Class of Spring 2024: CEHHS graduate Weirong Huang

April 29, 2024

The ’20 education alum returned for a master’s to pursue her passion for teaching English language learners.

A colorful graphic featuring a headshot of student Weirong Huang
Graphic by Violet Dashi

Being a kindergarten teacher who specializes in working with English language learners was never Weirong Huang’s plan. In fact, when Huang was offered her first permanent teaching position working in a Dearborn Public Schools’ classroom with ELL students shortly after her 2020 graduation from UM-Dearborn, she almost turned the job down. As someone who just a few years earlier was learning English herself, she doubted whether she was the best person to help students. Moreover, while she spoke English, Cantonese, Mandarin and several other Chinese dialects, she didn't know any Arabic, which many of her potential students spoke as their first and only language. But Huang ended up taking the job, and three years later, she has no regrets. In fact, helping children learn English has become such a defining part of her life as a teacher, she decided to return to UM-Dearborn for her M.A. in Education with the English as a Second Language (ESL) endorsement, a degree she officially claimed at Saturday’s commencement ceremony. 

Huang, who grew up in southern China, initially came to the United States on a two-year visa working as an au pair for a family in the Dearborn area. But she says she also saw it as an opportunity to continue her education. It’d been a dream of hers to open a preschool in China, but she wanted to study in the U.S., where she says the educational philosophies were less strict and focused more on children's individual interests. After her au pair job ended, she enrolled at Oakland Community College and later transferred into the education program at UM-Dearborn. At the university, she says she found exactly what she was looking for — namely, a program that exposed her to a range of creative educational approaches. In particular, she remembers being shocked — in a good way — the first time she visited UM-Dearborn’s Early Childhood Education Center. The school follows what is known as the Reggio Emilia model, where young children are encouraged to explore the world around them — continuously constructing and revising their individual theories about how the world works, like little scientists. It was basically the antithesis of the “factory” model of education. If she ever did get to start a preschool, Huang thought she’d want it to be just like that.

In her classroom at Snow Elementary in Dearborn, Huang says she likes looking for opportunities to use constructivist techniques with her kindergartners. But day to day, language is always front of mind. In a typical school year, Huang has about 20 5- and 6-year-olds, about half of whom start the year knowing little or no English. Moreover, nearly all of her ELL students are Arabic speaking, so she’s learned a variety of techniques for overcoming the language barrier. In Dearborn Public Schools, English learners aren’t grouped into special ELL classrooms — they attend classes with their English-speaking peers. Huang says this approach has a variety of advantages. One of the biggest is it lets her pair ELL students and bilingual students. Kids being naturally helpful, it’s never hard to get volunteers to translate, though she says this buddy system can definitely lead to a chatty classroom. Another technique: Using more language-neutral tools to jumpstart language learning. “For example, when we do our daily writing assignments, we do a drawing first. Then we write about what we’re drawing,” Huang explains. This gives students a low-pressure task that lays the foundation for their language activities, which helps build their confidence.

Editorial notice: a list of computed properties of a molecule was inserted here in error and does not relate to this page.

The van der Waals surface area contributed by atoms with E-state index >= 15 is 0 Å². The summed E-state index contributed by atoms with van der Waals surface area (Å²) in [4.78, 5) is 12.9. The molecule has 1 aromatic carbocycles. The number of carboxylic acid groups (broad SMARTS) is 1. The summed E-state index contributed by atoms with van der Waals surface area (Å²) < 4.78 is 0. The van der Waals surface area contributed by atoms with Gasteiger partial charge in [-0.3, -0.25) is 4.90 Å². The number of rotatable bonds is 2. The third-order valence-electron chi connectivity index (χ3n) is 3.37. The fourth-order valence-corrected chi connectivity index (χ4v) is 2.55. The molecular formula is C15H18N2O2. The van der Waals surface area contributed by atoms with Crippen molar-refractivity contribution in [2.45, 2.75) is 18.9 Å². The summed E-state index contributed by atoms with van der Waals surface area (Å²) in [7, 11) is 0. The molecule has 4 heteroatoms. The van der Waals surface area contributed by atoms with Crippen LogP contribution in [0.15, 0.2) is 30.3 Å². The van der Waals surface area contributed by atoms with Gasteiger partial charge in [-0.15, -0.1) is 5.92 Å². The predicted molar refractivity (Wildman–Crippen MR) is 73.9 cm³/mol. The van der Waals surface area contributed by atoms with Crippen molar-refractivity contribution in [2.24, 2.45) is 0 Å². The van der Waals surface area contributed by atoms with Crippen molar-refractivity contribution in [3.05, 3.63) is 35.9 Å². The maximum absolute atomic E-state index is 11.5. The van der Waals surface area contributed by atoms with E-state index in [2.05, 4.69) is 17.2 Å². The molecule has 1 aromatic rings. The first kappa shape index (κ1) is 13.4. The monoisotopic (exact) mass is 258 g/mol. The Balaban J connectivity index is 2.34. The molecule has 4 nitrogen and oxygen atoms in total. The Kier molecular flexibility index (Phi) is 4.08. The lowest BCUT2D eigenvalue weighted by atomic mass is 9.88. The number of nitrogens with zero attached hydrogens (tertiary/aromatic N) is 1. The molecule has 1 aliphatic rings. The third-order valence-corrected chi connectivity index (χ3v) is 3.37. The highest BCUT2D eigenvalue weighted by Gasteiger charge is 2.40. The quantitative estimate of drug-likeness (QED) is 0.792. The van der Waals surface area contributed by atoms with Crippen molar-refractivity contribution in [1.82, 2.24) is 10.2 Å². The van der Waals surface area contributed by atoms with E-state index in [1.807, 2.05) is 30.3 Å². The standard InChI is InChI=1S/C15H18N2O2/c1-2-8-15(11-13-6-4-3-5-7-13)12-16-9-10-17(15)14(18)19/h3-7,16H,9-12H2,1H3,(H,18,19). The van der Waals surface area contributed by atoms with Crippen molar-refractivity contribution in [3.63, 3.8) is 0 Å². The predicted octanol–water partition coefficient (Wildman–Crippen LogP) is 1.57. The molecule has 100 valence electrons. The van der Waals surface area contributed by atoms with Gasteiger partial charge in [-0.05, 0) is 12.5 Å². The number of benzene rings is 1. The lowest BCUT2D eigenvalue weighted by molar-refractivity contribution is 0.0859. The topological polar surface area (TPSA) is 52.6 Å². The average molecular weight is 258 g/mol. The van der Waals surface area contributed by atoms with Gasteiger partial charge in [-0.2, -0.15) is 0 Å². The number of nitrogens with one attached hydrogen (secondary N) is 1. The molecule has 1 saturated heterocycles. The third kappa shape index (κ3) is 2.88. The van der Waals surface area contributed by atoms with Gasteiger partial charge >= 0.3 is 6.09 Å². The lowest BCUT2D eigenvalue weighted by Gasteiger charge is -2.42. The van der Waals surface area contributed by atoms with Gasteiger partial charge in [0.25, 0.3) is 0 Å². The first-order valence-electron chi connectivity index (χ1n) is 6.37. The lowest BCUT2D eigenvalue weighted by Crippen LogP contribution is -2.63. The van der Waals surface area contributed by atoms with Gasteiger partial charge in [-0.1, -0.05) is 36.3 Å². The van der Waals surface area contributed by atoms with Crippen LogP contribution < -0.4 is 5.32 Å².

Huang says one of the biggest lessons she’s learned both through her program and in her three years leading a classroom is that assessment has to be treated as a nearly continuous activity for English learners. “Maybe you have a student who you just think is quiet, but that’s when you have to make sure that maybe he’s not just quiet, he’s struggling with the language,” she says. “So you have to have little conversations with them all the time, to see where they’re at. My students tease me because even at recess I’m assessing them. I’ll call them in and ask them to count to 100 and then send them back to play.” Little “tests” like this allow a teacher to see if a student is struggling with something. If they are, Huang knows to give them a little extra time — until she sees that unmistakable spark of understanding in their eyes. “You have to always be watching,” she says. “As a teacher, you have so many eyes.” 

Initially, Huang thought her own status as an English language learner would be a liability in the classroom. “I honestly feared that if parents knew that about me maybe they wouldn’t want me teaching their kids,” she says. Now, she doesn’t worry about it. If anything, she sees her own ELL status as an asset that helps her relate to her students. She knows what it feels like to come to a new country and be so scared to speak that you just stay quiet. She also knows how good it feels to work hard and overcome that fear. She’s open with her students about her own story, which she says helps build a bridge between them, no matter what language they speak. “I think they are amazed that I’m from China because they think all teachers live at the school,” she says, laughing. “They don't think you have a personal life. Or that you have kids their age, or have a guinea pig and two tortoises, or like to draw. So I like to share a lot with them. So much of education at this age is just about inspiring them and building their confidence and setting them up to become lifelong learners. So whatever common ground we can find and have fun with, you have to use it.”


Story by Lou Blouin